China MediaExpress (CCME) has its fair share of doubters, but even the hit-piece that came out from Muddy Waters Research (which in my opinion has fictitious and misleading documents designed to immediately overwhelm readers) does little to cast aspersions on CCME's cash balance.
From the "Muddy Waters Research" report:
We add in the cash balance to value the Company. If one assumes that the $169.9 million in cash on the balance sheet is accurate, which is a large assumption considering we do not believe the reported income, one would value CCME at $5.28 per share.
Checking the latest Global Hunter Report:
We reviewed the company's contracts with advertisers and bus operators, rate cards, and we have also reviewed the company's bank statements.
So how do you acknowledge the cash balance, and then go on to ignore how the cash got there? The only way the cash can build up is via operations. The incentives just aren't there for fraud. Why would the CEO or any banking system put additional capital at risk when the CEO's future is tied into the future success of the company, and if fraud were to be committed, both parties would lose everything?
Let's take a look at recent corporate frauds:
Satyam Computer (SAYCY.PK)
For those of you new to this story, Satyam systematically inflated numbers until it had $1B in cash on its books that didn't exist. The auditor didn't independently verify the cash balances with the bank, but instead took the company's word for it. Could this happen with CCME at this point in time with all the fraud accusations?
Global auditing firm Price Waterhouse Coopers ("PWC") audited Satyam's books from June 2000 until the discovery of the fraud. Several commentators criticized PWC harshly for failing to detect the fraud. PWC signed Satyam's financial statements and was responsible for the numbers under Indian law. One particularly troubling item concerned the $1.04 billion that Satyam claimed to have on its balance sheet in non-interest-bearing deposits. According to accounting professionals, a reasonable company would have either invested the money into an interest-bearing account or returned the excess cash to the shareholders. The large amount of cash should have been a red flag for the auditors that further verification and testing was necessary. Furthermore, it appears that the auditors did not independently verify with the banks in which Satyam claimed to have deposits.
Additionally, the fraud went on for a number of years and involved both the manipulation of balance sheets and income statements. Whenever Satyam needed more income to meet analyst estimates, it simply created fictitious sources, and it did so numerous times without the auditors ever discovering the fraud. Suspiciously, Satyam also paid PWC twice what other firms would charge for an audit, which raises questions about whether PWC was complicit in the fraud. Furthermore, PWC audited the company for nearly 9 years and did not uncover the fraud, whereas Merrill Lynch discovered the fraud as part of its due diligence in merely 10 days. Missing these red flags implies either that the auditors were grossly inept, or in collusion with the company in committing the fraud. PWC initially asserted that it performed all of the company's audits in accordance with applicable auditing standards.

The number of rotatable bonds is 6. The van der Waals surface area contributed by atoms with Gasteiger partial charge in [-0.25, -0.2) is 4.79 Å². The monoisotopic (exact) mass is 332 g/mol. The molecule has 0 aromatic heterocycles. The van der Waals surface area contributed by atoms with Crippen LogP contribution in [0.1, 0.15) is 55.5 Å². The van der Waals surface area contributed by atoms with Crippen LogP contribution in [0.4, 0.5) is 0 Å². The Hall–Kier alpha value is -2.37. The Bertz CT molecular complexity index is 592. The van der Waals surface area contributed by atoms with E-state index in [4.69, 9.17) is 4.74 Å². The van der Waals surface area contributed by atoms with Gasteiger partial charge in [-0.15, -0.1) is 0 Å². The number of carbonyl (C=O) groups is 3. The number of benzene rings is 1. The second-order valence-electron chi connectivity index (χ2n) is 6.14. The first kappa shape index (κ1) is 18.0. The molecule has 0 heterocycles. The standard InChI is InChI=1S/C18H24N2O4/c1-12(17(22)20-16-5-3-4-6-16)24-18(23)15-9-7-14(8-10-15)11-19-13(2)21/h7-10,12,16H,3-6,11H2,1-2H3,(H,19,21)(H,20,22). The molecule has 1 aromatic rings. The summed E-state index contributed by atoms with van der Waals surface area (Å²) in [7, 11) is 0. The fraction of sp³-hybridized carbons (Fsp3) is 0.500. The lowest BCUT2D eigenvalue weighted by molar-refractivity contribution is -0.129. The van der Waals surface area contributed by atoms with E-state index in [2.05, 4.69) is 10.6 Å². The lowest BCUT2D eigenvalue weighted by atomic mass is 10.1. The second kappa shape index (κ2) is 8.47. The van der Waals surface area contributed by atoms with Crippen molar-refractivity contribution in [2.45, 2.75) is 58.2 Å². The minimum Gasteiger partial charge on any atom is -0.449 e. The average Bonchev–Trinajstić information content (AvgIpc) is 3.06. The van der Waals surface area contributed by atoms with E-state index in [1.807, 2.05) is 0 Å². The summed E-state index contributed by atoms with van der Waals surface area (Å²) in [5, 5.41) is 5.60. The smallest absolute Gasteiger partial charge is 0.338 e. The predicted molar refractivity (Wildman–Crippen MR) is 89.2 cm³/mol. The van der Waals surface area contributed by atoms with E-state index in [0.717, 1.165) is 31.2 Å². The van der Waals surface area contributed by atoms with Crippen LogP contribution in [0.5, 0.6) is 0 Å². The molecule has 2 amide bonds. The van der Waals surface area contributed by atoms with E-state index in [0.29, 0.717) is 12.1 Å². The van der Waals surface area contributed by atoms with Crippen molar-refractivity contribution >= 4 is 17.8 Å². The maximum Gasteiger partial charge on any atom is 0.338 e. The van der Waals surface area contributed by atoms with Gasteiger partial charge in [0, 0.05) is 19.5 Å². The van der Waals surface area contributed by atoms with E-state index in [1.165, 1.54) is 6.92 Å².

All you really need to see is Enron's org chart to understand how easy it would be to put a move on the auditors. It's incredibly complicated. Enron was systematically abusing revenue recognition accounting loopholes, and doing financial engineering to effectively say it was making more money than it actually was.
China Milk Products Group:
More recently, China Milk Products Group announced that it had the cash to repay its bondholders some $146 million after they exercised their early put option to sell back the bonds to the company. The snag was that it hadn't received clearance from China's State Administration of Foreign Exchange to remit $170.6 million in principal and interest payments out of the country.
But in February, after the resignation of its chief financial officer, company secretary and an independent director, China Milk admitted that it did not have enough cash in its bank accounts outside China to repay its bondholders.
In Singapore, Oriental Century requested a suspension of its shares after KPMG contacted the company's chief financial officer on March 9, 2009, saying that it had difficulties seeking the reconfirmation of the bank balance and that there were doubts about the authenticity of a bank confirmation received earlier by KPMG.
- Can CCME be faking cash when you have random accusations coming from all over the world, driving increased scrutiny from the SEC, law firms, and their auditor Deloitte? No.
- Can CCME overstate its numbers and hide its income in various places on the balance sheet that are difficult to verify like Enron did? No. The organizational structure and the balance sheet and income statement are unbelievably clean and simple to audit. If the cash is there, the company that created the cash is there.
- Are company directors and the CFO resigning? No.
- Is the company indicating that it wants to pull its listing? No.
And note that the people making up the accusations may not even have an office that they claim to have.
Bottom Line: If the cash is there, the company is there.
Additional disclosure: I'm also selling puts.